How to Use Body Language to Jack Up Your Communication
This first section may not be relevant to you.....
Your voice is probably your most powerful tool as a persuader – but with this proviso: Speaking with flexibility and control, with a view to controlling your tone, pitch, rate, rhythm, volume and timbre will bring dramatic results.
As you start to listen to other people, try actively to match their voice characteristics, and you will be stunned how you can build rapport with a person. The pitch or tone of your voice toward the end of a sentence can change it's meaning completely. Rising pitch gets processed by the listener as a question, level pitch as a statement, and descending pitch as a command.
Take this one step further now, once you feel you are in rapport with someone, and nod your head, and surprise: the other person is likely to follow your example.
We all communicate with our voices, even when we are not using words! What is more, the pundits assure us mere mortals that if we take the time to stand back and observe, it is actually possible to accurately “read” the machinations of the human body in action. So be careful of how you say something.
Indeed, almost subliminally, we have a variety of mannerisms that we use, and are not entirely aware of, and these how the powerful potential of sending out messages to other people. Facial expressions, downcast eyes, laid-back posture, gestures, a crack in the voice – all provide giveaway clues – the “Braille” of body language, to be easily read by those who take the trouble to interpret it. (Braille was named after the French educator, Louis Braille who lost his sight at the age of three and who invented a system of writing and printing for sightless people (1809-1852)
Get the low-down
Whilst the spoken word generally carries some weight in our interaction with others, an amazing 93% of the messages we transmit are actually non-verbal! These subtle non-verbal messages play their part by buttressing or contradicting the actual messages we meant to send, and for that should motivate our closer inspection.
Be alive to attitude.
Yawning is an easy one, and a dead-giveaway sign of boredom, wide-open eyes can be indicative of fear or fright, downcast eyes despondency, or a quivering bottom lip is that of a super-sensitive personality.
Beware of ostentatious hand signals
Whilst it would be incongruous for people from the Nordic countries to gesticulate, Latin lovers who use hand gestures as their stock-in-trade would suffer badly with their hands tied behind their backs.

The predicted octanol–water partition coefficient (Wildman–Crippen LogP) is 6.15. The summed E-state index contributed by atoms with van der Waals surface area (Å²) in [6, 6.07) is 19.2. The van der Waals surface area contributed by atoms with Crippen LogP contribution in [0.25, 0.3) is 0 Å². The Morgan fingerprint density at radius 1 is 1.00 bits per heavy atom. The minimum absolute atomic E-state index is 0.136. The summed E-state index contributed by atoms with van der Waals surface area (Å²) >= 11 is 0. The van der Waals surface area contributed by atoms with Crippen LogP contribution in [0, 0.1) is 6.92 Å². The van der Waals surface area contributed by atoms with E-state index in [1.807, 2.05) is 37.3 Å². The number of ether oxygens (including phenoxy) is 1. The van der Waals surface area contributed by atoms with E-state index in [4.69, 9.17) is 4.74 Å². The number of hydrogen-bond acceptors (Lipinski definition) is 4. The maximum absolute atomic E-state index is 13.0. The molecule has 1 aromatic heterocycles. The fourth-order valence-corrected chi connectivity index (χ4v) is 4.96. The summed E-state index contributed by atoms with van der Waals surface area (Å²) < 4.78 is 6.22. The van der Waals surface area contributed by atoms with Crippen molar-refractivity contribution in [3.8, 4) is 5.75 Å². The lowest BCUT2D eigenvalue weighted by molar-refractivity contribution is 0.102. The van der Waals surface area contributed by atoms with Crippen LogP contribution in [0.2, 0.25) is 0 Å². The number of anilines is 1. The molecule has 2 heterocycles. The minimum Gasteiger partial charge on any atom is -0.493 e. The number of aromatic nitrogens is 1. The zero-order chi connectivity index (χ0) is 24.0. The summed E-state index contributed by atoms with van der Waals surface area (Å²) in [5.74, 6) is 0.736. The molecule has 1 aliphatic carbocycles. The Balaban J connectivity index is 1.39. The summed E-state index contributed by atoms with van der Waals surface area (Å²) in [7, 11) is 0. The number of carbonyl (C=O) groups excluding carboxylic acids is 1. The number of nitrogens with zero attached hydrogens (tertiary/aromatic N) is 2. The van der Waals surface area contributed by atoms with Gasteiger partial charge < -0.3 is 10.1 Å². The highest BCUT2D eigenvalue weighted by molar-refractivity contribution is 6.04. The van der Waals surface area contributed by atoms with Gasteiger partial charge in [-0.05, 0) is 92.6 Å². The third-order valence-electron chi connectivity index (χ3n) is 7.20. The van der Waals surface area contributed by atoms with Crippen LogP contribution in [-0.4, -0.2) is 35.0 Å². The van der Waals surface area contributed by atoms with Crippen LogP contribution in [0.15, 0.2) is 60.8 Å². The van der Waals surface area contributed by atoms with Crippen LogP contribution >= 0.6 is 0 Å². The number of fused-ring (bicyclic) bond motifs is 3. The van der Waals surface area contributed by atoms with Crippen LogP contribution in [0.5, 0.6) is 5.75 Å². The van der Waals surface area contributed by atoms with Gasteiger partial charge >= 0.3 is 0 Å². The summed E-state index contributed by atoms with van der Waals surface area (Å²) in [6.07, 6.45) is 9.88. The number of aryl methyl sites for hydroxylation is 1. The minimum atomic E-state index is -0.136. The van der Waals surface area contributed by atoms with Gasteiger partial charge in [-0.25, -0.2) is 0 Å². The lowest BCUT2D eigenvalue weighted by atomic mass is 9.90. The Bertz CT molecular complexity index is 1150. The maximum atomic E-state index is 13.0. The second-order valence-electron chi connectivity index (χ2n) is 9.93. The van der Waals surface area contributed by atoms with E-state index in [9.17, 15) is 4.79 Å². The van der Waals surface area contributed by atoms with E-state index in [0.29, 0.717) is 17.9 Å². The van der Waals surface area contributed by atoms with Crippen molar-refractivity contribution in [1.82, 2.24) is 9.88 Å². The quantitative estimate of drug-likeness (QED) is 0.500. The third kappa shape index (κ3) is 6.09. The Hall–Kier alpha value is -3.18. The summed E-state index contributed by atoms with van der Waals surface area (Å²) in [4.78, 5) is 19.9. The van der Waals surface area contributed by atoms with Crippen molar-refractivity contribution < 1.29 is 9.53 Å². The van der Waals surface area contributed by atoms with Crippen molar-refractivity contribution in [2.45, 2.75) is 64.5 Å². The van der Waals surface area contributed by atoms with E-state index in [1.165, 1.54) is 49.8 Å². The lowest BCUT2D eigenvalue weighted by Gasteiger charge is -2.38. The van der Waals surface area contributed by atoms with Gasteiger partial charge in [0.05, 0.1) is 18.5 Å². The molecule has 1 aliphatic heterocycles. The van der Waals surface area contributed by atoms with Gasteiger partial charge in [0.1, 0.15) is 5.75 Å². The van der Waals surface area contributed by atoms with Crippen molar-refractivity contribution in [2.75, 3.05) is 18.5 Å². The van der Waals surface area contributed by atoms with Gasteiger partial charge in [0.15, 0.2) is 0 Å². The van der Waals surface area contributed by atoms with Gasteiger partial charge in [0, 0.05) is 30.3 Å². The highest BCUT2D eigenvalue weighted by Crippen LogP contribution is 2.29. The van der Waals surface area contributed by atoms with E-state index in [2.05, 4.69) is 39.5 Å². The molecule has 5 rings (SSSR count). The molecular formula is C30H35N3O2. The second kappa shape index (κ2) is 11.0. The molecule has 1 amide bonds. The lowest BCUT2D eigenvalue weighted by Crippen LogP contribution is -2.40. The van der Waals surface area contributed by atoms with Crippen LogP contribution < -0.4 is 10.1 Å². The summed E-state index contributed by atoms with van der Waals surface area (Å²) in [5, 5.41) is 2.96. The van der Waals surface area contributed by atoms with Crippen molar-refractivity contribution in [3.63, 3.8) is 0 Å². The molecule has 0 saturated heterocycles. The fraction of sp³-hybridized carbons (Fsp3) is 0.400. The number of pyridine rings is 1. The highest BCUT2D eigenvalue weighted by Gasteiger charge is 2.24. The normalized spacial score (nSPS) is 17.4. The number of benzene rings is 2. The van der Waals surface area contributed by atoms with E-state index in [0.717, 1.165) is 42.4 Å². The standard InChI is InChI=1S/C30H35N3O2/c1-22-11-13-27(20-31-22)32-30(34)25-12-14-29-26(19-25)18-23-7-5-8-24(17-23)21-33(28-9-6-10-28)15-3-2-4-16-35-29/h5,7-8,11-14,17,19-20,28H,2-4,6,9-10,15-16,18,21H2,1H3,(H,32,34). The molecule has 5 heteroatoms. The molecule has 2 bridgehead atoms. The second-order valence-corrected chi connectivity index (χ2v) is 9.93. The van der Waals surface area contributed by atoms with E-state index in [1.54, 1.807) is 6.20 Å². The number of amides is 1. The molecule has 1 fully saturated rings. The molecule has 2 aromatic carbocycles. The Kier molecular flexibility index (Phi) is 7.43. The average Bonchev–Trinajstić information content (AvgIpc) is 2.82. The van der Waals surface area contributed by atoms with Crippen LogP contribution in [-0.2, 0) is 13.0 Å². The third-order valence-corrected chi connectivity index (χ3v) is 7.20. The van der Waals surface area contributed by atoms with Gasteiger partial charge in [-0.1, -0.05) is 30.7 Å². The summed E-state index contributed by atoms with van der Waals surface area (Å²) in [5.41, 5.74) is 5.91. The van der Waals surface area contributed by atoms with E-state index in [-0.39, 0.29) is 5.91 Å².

Generally speaking though, hand movements should be confined to an area about the width of your body. Over the top gestures can be off-putting, or convey the impression that you are acting a part, or not being genuine.
Some people have no bubble
Have you ever entered an elevator having everybody crowding in closely – with most people this raises their discomfort level from obnoxious feelings about those around them to unbearable. Depending on the culture, and this varies, some folk have no problem with this form of proximity, and even talk at the top of their voices, because whispering would be tantamount to talking behind the other person's back.
Aloofness can Alienate
When talking to someone, it is a good idea to look them in the eye (don't stare of course) because if you neglect doing so, many people read that as you being evasive or unresponsive.
The Window of your Soul
Nobody less than multi-millionaire shipping magnate Aristotle Onassis (married Jacqueline Kennedy) once confessed he routinely wore dark glasses when negotiating a deal, so he would not transmit his inner thoughts.
A study of NLP (Neuro-Linguistic Programming) can teach us that we, and the F.B.I., can tell if a person is lying in response to a question by observing the position of their eyes. Just glancing upward can indicate that you are “racking your brain” to be able to tell an imaginative, perhaps fabricated story.
The Vicious Voice
Beware of “verisimilitude” - the quality of appearing to be real – because in the final analysis, the tone or inflexion of your voice is what people hear, so if you talk rapidly, people will think you are trying to get away with something. If we talk too loudly, then people can see you as being vulgar. Too softly? A lack of conviction or confidence.
The variety is endless, and really worthy of study if we really wish to understand the hidden motives, and then get on better with them.
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